# Given f[1] … f[k], k = 1, 2, 3… how do one find the general function f[n]?

If I have that

f[1] = 2 a b;
f[2] = 2 a b (1 + 6 a);
f[3] = 2 a b (1 + 9 a + 12 a^2);
f[4] = 2 a b (1 + 21 a + 72 a^2 + 60 a^3);
f[5] = 2 a b (1 + 45 a + 300 a^2 + 600 a^3 + 360 a^4);
f[6] = 2 a b (1 + 93 a + 1080 a^2 + 3900 a^3 + 5400 a^4 + 2520 a^5);
f[7] = 2 a b (1 + 189 a + 3612 a^2 + 21000 a^3 + 50400 a^4 + 52920 a^5 + 20160 a^6);


etc, how can I find a rule for $f(n)$ ?

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Does it have anything to do with Mathematica? – Öskå Jul 27 '14 at 18:54
I hope that mathematica can solve this problem, but I don't know how. – Maya Jul 27 '14 at 19:06
FindGeneratingFunction and FindSequenceFunction do this, but they probably won't work for such a general symbolic sequence. – Szabolcs Jul 27 '14 at 19:21
Can you give some idea as to where these formulas are coming from? Perhaps the origin will help illuminate the pattern of the sequence. I doubt Mathematica can divine the pattern without additional input. – Mr.Wizard Jul 27 '14 at 23:43
InterpolatingPolynomial[{2a b,2a b(1+6a),2a b(1+9a+12a^2),2a b(1+21a+72a^2+60a^3),2a b(1+45a+300a^2+600a^3+360a^4),2a b(1+93a+1080a^2+3900a^3+5400a^4+2520a^5)},x]//Simplify – mathe Jul 28 '14 at 0:37

The following answer is based on the assumption that you made a mistake in your opening post and that the term f[2] = 2 a b (1 + 6 a) is actually supposed to be f[2] = 2 a b (1 + 3 a), i.e. with a 3 replacing the 6.

Let's first concentrate on the coefficients. Later we can easily construct the polynomials from them. The following image illustrates the pattern behind the coefficients:

To describe this pattern, let $(k,n)$ denote the $k^\mathrm{th}$ coefficient in the $n^\mathrm{th}$ row. Each row starts with a one, i.e. $(1,n)=1$ for all $n$. The last coefficient is always equal to the last of the previous row multiplied by $n+1$. Thus $(n,n)=(n-1,n-1)\cdot(n+1)$ for all $n\neq1$. The ones in between are constructed by

$$(k,n)=k\cdot(k,n-1)+(k+1)\cdot(k-1,n-1).$$

I used Fold to implement this sequence. You can see that I used the above rules for the First and Last elements of each iteration. The ones in between are computed in the Table.

coefficients[n_Integer] :=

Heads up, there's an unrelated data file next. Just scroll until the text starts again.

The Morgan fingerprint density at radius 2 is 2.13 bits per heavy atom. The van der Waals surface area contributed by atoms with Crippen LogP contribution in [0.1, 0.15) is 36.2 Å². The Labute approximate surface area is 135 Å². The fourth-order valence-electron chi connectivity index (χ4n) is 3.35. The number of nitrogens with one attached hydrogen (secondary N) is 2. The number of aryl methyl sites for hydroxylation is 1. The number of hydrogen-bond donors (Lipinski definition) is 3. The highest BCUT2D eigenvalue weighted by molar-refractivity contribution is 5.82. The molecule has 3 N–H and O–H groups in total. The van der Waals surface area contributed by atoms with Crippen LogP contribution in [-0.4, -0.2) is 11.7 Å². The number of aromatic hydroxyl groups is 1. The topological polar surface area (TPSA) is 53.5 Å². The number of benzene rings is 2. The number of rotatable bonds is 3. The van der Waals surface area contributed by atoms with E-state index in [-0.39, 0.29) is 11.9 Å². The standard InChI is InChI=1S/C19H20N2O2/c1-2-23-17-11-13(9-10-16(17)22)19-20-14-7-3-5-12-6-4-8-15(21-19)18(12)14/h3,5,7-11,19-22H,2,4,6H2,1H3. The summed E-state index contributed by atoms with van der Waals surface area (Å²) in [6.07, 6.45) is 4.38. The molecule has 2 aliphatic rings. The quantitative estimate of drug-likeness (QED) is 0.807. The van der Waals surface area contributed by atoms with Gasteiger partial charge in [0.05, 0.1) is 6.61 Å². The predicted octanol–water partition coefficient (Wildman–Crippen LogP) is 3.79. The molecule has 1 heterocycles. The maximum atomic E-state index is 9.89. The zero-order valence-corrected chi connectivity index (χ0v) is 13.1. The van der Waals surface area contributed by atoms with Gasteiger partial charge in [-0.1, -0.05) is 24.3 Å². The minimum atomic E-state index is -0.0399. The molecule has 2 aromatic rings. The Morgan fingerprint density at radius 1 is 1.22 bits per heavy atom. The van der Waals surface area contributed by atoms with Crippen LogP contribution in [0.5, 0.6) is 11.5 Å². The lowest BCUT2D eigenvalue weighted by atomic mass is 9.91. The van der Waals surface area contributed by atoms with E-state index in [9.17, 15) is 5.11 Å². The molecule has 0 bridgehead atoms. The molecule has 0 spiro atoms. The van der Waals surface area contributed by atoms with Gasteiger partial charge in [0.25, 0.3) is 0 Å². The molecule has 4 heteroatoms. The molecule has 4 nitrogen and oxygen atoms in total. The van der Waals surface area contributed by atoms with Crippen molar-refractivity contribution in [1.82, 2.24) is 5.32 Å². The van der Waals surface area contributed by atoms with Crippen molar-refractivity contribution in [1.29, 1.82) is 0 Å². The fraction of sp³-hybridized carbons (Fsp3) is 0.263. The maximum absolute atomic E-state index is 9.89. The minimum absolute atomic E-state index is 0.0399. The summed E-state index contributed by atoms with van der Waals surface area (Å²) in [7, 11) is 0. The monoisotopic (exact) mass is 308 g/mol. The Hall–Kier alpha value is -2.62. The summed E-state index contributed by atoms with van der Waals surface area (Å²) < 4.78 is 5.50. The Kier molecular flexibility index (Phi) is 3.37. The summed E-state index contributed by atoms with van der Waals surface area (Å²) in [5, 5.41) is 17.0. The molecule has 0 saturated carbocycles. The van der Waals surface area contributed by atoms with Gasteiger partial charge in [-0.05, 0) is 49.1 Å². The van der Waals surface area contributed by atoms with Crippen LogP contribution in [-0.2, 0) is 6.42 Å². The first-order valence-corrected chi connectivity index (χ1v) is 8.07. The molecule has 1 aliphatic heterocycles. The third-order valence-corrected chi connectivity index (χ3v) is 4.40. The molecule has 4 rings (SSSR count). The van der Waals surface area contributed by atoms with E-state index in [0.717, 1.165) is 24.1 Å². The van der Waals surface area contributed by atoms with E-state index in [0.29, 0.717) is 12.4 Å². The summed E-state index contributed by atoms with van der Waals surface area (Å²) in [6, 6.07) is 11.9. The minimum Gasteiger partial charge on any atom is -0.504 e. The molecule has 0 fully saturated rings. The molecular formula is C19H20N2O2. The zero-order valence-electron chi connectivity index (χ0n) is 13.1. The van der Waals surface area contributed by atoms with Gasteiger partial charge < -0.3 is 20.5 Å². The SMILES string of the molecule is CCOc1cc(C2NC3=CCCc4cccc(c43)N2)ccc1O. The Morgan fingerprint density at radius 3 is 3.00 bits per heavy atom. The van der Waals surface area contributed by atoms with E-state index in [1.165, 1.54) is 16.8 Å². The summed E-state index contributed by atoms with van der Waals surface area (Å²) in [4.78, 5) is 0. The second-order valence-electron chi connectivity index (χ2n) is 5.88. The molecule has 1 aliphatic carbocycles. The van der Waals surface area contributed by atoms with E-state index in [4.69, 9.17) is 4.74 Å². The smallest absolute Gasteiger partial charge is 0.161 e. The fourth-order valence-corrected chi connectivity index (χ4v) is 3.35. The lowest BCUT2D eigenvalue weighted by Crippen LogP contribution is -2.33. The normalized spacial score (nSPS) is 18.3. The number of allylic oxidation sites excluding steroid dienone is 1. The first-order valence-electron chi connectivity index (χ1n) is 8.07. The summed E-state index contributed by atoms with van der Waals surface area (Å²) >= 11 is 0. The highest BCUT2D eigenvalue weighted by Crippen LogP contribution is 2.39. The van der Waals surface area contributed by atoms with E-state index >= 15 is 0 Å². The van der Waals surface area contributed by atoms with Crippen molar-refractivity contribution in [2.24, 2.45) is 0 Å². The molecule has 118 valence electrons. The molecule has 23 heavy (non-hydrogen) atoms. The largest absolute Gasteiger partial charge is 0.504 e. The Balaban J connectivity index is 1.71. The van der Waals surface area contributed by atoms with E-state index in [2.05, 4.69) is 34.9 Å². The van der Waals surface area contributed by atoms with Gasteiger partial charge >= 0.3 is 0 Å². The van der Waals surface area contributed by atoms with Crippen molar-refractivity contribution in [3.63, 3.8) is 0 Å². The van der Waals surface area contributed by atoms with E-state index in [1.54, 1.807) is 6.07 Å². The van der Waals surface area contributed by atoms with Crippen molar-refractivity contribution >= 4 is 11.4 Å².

Fold[Join[
{First@#1},
Table[k #1[[k]] + (k + 1) #1[[k - 1]], {k, 2, #2}],
{(#2 + 2) Last@#1}] &,
{1},
Range[n - 1]]


And indeed this creates the same coefficients as in your opening post (again with the 6 replaced by 3).

Grid[coefficients /@ Range@7]
(*
1
1   3
1   9   12
1   21  72  60
1   45  300 600 360
1   93  1080    3900    5400    2520
1   189 3612    21000   50400   52920   20160 *)


Now, the polynomials can be created with FromDigits:

f[n_Integer] :=
2 a b Expand@FromDigits[Reverse@coefficients@n, a]


Finally, test with some n:

f[11]
(*
2 a (1 + 3069 a + 342012 a^2 + 8745000 a^3 + 88822800 a^4 +
452307240 a^5 + 1289977920 a^6 + 2155507200 a^7 + 2095632000 a^8 +
1097712000 a^9 + 239500800 a^10) b *)


For those inclined to terse coding the coefficients function could be written as:

g[1] := {1}

g[n_] := g[n - 1] /. {x__} :> ({0, x} (# + 1) + {x, 0} # & @ Range[n])


Test:

g[7]

{1, 189, 3612, 21000, 50400, 52920, 20160}

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Nice catch! :) +1 – Öskå Jul 30 '14 at 21:01
And nice work finding and illustrating a pattern. +1! – Mr.Wizard Jul 31 '14 at 4:56
@Mr.Wizard Thanks for the edit! I knew someone would come up with a more concise way to code it. I'm not surprised it's you! :) – einbandi Jul 31 '14 at 16:16
You're welcome. :D – Mr.Wizard Jul 31 '14 at 16:19
@einbandi Wow, wow, wow. You are a genius :) I am impressed. Thank You very much. Yes, it was mistake, 6 should be replaced with 3. I apologize for the confusion. Thanks again :) – Maya Aug 1 '14 at 23:36

Using the insight from einbandi just another way to produce pattern:

fun[u_] := Module[{lg},
lg = Length[u];
PadLeft[u Range[3, lg + 2], lg + 1] + PadRight[u Range[lg], lg + 1]]

pol[v_] := (a^Range[0, Length@v - 1]).v


Nesting:

grd = Grid[
Transpose[{TraditionalForm[f[#]] & /@ Range[1, 7],
HoldForm[2 a b  #] & /@ (pol /@ NestList[fun, {1}, 6])}],
Alignment -> Left, Frame -> {{True, True}, None},
Background -> {None, {{LightBlue, White}}}]


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